2018 All-AREA FOOTBALL DEFENSIVE PLAYER: Engine No. 9: Smith is Cougars' steady hand on defense
By PATRICK MASON
Monday, December 31, 2018
SouthWest Edgecombe coach Jonathan Cobb sat behind his desk, peered out from under a blue visor, and spoke over a persistent buzz.
Jelan Smith was the topic.
The Cougars senior defensive end — the Telegram’s Football Defensive Player of the Year is coming off a strong season where he guided the Cougars’ defense to memorable moments and a spot in the third round of the 2-AA playoffs.
Smith was the top player on that talented defense that allowed just under 15 points per game. He was the leading tackler in the Eastern Plains Conference with 132 and had the most sacks with nine. Smith added 15 tackles for loss.
“I’ve told all the recruiters that have come out to see him that he just has this instinct for the defensive side of the ball,” Cobb said. “One of his great skills is he gets from 0-100 a lot faster than a lot of people. His initial burst of speed, and his athleticism allow him to be able to make plays everywhere.”
To be sure, Smith created chaos for opposing teams. Look no further than the photographic evidence published in the Nov. 17 edition of the Rocky Mount Telegram. The play where Washington punter Ridge Zerniak careened sideways was Smith’s doing.
He broke through blockers and blew up the play.
“That was definitely my favorite moment of the season,” Smith said. “It’s funny because I was scared at first to play defense in middle school. I was scared to hit so that’s why I played offense.
“But the more coaches put me out there I got over my fear and then I started liking it.”
Those types of plays are made possible by Smith’s ability to get to places on the field quicker than others — and by using those instincts Cobb talked about.
“Sometimes you have players that can break your own rules when their instinct tells them to, and you have very few of those players,” Cobb said. “We had one back on the 2015 team, a defensive end fast as lightning, and Jelan.
“Those are the only two players that I’ve coached where I gave the directive to our defensive coaches that if he’s not doing something right, it’s OK. You trust Jelan’s instincts.”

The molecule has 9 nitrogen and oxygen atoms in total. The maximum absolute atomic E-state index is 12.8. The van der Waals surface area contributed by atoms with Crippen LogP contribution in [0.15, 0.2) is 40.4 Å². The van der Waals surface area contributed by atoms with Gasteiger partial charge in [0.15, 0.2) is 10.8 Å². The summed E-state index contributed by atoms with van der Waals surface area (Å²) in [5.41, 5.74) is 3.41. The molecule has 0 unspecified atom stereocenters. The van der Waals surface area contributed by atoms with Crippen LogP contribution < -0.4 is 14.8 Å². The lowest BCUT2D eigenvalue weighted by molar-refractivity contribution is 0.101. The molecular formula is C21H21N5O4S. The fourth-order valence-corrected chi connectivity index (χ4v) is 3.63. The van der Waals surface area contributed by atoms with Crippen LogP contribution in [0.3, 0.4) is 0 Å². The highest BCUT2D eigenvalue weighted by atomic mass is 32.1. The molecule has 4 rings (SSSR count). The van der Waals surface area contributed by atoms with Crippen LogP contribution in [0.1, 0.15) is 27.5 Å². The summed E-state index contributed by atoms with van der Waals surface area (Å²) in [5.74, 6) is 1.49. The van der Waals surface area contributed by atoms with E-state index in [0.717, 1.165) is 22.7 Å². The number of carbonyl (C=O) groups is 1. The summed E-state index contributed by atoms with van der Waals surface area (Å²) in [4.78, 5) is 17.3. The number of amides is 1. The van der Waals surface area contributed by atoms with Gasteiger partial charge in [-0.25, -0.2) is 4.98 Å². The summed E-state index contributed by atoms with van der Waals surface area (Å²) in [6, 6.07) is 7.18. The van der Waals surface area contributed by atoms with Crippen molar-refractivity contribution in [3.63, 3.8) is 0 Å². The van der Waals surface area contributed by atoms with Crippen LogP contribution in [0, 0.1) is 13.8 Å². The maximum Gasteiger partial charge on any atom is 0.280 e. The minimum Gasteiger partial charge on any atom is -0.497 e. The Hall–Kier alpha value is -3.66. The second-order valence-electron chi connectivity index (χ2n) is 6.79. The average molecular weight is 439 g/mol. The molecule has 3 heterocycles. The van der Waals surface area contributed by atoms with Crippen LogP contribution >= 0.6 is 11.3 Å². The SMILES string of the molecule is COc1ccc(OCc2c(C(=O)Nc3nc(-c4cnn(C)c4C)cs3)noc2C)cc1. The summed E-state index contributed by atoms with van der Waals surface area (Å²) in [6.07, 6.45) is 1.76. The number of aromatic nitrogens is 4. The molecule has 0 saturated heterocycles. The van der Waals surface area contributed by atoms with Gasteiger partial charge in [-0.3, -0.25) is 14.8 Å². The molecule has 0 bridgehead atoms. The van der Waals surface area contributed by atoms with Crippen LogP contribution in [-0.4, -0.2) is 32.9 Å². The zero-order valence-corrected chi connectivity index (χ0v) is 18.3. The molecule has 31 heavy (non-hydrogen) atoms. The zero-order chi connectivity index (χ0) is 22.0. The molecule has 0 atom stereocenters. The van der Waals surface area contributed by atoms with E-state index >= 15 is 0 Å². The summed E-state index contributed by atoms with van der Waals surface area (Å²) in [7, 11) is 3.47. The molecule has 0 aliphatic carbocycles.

The defensive end position at SWE was created long ago with players like Smith in mind.
Longtime Edgecombe County defensive coordinator A.B Whitley, who won state titles with North Edgecombe and Tarboro, began using his defensive scheme where the defensive end position acts as the linchpin of the whole unit.
Whitley, who coached with Cobb’s father Raymond, believed that the best player on the team should play at defensive end in his system due to having a number of responsibilities. The player would have to be able to stop off-tackle runs, handle pass rush assignments, all while defending the sideline.
“A.B. Whitley, my father’s defensive coordinator for almost 15 years, it was his scheme that has been very successful in Edgecombe County for two-and-a-half decades. And AB always said you have to put your best players at defensive end in this defense because they have so much ground to cover. So if you put a stud there you’ll be very successful.”
In a recent interview, Smith talks about his dream job, his favorite car and where he would like to live someday as part of our All-Area series.
Which three things would you bring if you were stranded on an island?
I would bring a machete, a fishing rod and flashlight, I guess.
Do you have a favorite movie?
I like watching Friday. But I watch Netflix a lot so I watch a lot of TV series. I like that one called Shooter that follows Bob Lee Swagger.
Which teammate inspires you?
I like little Mikey (junior cornerback Michael Hussey), but I like Kedar (junior linebacker Kedar Darden), too. They’re my favorite two. I like Mikey because he has a lot of heart, and Kedar wants everything real bad too.
What’s the significance to your jersey number nine?
I just got it because I wanted a single-digit number so I was just like give me one of those, and they gave nine so I kept it ever since.
That number is part of your nickname too, right?
Yeah. That’s why my nickname is what it is. J9. I think it started in 10th grade because when I had the jersey on people just started called me J9. It’s everyone calling me that now, even the principal calls me that when he sees me.
If you could make a dream defensive line, who would be on it?
I don’t know all of their names, I mostly watch highlights and stuff. I do like Julius Peppers a lot. He’s one of my favorite players. But I don’t focus on each single player, I know mostly the big stars like Saquon Barkley and other running backs.
What’s your dream car?
I want a Hellcat. The one that Tyquan Lewis has.
What’s your dream job?
I want to be a police officer. Actually I want to do something with the FBI like in Criminal Minds. A profiler. I watch that show all the time.
If you could live anywhere in the world where would it be?
I want to live somewhere cold. I like the cold weather a lot better than the heat. Maybe in the mountains, somewhere like Boone.
Keeshawn Silver, So., Rocky Mount High
Cedric Baker, Sr., Rocky Mount High
Alandis Trevathan, Sr., Rocky Mount High
Kedric Anderson, Sr., Southern Nash
Darius Edmundson, Sr., Southern Nash
Austin Curtis, Jr., Northern Nash
Brandyn Petteway, Jr., Nash Central
Kendall Winston, Sr., Nash Central
Melik Ward, Sr., Tarboro
Ja’viyes Massenburg, Jr., Tarboro
Kendarius Jenkins, Sr., Tarboro
Ty’Trez Higgs, Sr., Tarboro
Landon Lewis, Sr., Faith Christian